Much has changed in the 40 years since the calendar clicked over to 1977.
Numerous things have gone by the wayside, including — thankfully — bell-bottoms, disco and gas-guzzling vehicles. Secularly, we're on our seventh president and, in the Catholic world, our fifth pope and our fifth archbishop of St. Louis.
We've also experienced a drop in vocations to the clergy and to consecrated life, with Catholic education transitioning to the laity as a result. But thankfully, we've seen a great increase in the diaconate in the archdiocese, men firmly committed to serving the Church.
By Dave Luecking | firstname.lastname@example.org | twitter: @legacyCatholic
Newly retired Kurt Loeffler of Queen of All Saints Parish in Oakville asked God for a sign that dioconate formation was the right move for him. God answered in the form of a parish deacon who called out of the blue asking Loeffler if he had ever considered the diaconate.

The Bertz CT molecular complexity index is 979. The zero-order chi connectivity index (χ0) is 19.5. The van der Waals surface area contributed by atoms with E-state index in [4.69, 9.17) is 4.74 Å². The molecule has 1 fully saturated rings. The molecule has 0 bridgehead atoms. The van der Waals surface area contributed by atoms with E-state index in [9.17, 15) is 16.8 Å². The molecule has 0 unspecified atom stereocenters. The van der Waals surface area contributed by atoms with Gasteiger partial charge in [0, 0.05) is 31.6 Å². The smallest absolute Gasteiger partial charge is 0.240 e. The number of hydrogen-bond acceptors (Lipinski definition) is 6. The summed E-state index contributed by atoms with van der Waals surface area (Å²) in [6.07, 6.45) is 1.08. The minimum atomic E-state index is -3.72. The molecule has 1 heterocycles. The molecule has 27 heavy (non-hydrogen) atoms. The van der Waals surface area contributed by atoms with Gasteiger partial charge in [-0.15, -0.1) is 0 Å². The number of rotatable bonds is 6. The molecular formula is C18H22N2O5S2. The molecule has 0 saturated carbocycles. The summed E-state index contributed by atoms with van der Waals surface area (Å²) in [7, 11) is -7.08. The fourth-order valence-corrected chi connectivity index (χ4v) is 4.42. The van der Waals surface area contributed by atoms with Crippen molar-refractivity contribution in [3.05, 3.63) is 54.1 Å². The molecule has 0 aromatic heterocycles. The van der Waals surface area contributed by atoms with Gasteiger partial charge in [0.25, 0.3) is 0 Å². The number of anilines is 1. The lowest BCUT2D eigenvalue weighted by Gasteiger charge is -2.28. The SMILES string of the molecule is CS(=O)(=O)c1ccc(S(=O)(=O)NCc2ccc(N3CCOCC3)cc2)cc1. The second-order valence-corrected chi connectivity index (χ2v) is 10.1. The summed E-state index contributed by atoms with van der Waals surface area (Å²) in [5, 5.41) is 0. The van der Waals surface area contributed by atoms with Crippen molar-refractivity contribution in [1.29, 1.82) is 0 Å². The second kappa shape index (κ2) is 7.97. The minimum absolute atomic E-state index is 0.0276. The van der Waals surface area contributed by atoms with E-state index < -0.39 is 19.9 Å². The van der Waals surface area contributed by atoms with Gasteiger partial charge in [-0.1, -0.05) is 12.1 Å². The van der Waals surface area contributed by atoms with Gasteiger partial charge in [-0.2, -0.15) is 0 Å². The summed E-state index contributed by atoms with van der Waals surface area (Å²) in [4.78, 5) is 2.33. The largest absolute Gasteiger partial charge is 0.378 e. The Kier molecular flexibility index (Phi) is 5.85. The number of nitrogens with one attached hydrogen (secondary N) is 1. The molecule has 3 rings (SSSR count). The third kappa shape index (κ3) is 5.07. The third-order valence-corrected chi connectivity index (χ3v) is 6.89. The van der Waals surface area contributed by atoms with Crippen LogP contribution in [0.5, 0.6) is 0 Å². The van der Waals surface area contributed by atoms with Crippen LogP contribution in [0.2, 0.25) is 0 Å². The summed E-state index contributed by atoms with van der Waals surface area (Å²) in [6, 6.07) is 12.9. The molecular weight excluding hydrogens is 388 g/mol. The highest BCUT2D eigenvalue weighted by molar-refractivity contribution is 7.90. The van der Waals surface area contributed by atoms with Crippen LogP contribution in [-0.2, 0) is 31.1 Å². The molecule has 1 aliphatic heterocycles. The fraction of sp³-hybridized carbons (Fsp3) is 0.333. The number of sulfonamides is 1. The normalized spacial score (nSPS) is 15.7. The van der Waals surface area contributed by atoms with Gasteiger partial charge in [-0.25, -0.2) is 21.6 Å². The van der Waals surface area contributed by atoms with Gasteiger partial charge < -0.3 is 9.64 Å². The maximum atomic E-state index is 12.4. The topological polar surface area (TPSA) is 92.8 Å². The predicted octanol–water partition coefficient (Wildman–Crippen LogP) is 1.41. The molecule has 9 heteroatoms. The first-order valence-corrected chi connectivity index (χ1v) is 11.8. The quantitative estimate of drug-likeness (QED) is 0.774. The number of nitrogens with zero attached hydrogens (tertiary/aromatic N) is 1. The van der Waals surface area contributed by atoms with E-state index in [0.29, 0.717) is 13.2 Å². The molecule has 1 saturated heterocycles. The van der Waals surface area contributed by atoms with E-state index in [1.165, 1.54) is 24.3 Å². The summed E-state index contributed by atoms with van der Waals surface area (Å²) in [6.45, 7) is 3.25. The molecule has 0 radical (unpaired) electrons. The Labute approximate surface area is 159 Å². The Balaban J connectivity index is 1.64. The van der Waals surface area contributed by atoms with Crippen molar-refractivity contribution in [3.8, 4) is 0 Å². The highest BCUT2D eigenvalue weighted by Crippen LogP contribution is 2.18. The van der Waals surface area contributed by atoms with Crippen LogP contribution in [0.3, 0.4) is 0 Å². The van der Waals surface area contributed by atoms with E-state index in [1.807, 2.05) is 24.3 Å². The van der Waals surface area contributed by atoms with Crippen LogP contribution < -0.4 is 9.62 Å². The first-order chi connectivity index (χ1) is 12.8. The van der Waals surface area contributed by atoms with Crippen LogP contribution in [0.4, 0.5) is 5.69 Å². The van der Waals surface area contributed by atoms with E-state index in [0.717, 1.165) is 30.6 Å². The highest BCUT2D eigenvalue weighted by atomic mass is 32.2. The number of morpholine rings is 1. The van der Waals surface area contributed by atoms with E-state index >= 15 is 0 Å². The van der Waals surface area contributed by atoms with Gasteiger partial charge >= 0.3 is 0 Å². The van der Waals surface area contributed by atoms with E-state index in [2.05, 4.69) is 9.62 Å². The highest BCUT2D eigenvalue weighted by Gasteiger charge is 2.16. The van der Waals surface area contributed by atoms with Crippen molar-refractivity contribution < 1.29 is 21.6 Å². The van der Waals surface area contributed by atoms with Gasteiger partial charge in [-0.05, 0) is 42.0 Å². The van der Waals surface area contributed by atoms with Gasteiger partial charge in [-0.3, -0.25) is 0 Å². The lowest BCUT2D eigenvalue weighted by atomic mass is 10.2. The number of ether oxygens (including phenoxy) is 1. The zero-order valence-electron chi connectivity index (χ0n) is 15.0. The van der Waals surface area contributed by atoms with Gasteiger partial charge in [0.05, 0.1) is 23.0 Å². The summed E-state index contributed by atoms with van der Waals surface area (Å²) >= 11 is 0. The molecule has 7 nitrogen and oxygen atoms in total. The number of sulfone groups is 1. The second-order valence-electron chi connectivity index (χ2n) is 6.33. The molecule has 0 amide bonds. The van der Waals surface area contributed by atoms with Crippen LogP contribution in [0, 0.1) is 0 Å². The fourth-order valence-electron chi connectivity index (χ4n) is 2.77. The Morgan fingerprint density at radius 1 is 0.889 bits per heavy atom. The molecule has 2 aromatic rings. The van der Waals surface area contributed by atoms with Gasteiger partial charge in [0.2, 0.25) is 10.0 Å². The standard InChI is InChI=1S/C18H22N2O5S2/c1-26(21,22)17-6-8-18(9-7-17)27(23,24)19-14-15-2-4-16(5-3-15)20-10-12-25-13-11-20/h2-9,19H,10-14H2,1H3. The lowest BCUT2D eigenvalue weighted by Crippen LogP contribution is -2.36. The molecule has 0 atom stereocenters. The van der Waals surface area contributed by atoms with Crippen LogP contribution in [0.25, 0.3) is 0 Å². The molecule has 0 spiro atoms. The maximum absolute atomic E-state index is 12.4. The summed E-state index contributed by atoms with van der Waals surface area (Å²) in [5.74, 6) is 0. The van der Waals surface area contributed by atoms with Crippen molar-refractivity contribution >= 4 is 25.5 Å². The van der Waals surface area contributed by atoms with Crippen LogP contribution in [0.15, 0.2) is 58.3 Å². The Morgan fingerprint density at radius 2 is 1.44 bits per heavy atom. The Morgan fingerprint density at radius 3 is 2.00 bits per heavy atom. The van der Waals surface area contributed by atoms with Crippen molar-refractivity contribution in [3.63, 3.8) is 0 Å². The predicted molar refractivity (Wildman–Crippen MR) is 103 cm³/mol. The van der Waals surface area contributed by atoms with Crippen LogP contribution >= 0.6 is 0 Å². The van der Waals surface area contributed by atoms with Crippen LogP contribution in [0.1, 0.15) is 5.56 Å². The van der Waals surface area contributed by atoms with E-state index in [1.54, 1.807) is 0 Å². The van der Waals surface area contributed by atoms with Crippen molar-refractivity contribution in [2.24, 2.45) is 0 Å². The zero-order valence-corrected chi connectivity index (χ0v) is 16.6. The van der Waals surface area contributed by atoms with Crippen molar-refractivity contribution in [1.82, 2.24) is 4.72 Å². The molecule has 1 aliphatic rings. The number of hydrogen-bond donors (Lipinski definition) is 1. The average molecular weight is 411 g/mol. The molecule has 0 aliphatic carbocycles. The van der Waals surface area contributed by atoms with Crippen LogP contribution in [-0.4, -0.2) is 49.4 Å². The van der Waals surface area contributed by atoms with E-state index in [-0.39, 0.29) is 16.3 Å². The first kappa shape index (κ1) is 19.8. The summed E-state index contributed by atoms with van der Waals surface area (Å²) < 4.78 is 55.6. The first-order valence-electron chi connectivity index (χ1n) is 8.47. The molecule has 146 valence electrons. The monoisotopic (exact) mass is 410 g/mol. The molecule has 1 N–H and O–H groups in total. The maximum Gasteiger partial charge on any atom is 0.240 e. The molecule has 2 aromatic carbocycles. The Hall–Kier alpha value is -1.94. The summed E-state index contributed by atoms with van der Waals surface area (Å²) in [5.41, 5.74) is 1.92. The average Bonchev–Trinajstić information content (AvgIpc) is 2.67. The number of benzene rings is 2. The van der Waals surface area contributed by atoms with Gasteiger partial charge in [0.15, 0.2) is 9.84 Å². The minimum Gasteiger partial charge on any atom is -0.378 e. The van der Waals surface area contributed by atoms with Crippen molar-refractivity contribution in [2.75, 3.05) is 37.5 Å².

"I wanted to get hit over the head with a two-by-four ... and He hit me," Loeffler said, with a laugh. "That was my sign."
Deacon Mark Byington, who serves at St. Joseph Parish in Farmington, was a Dallas police officer for seven years, from 1987 to 1994, and teaches criminal justice at Jefferson County Community College. So, he provides the unique perspective of a criminal justice expert viewing the tragedy in Dallas through the eyes of faith.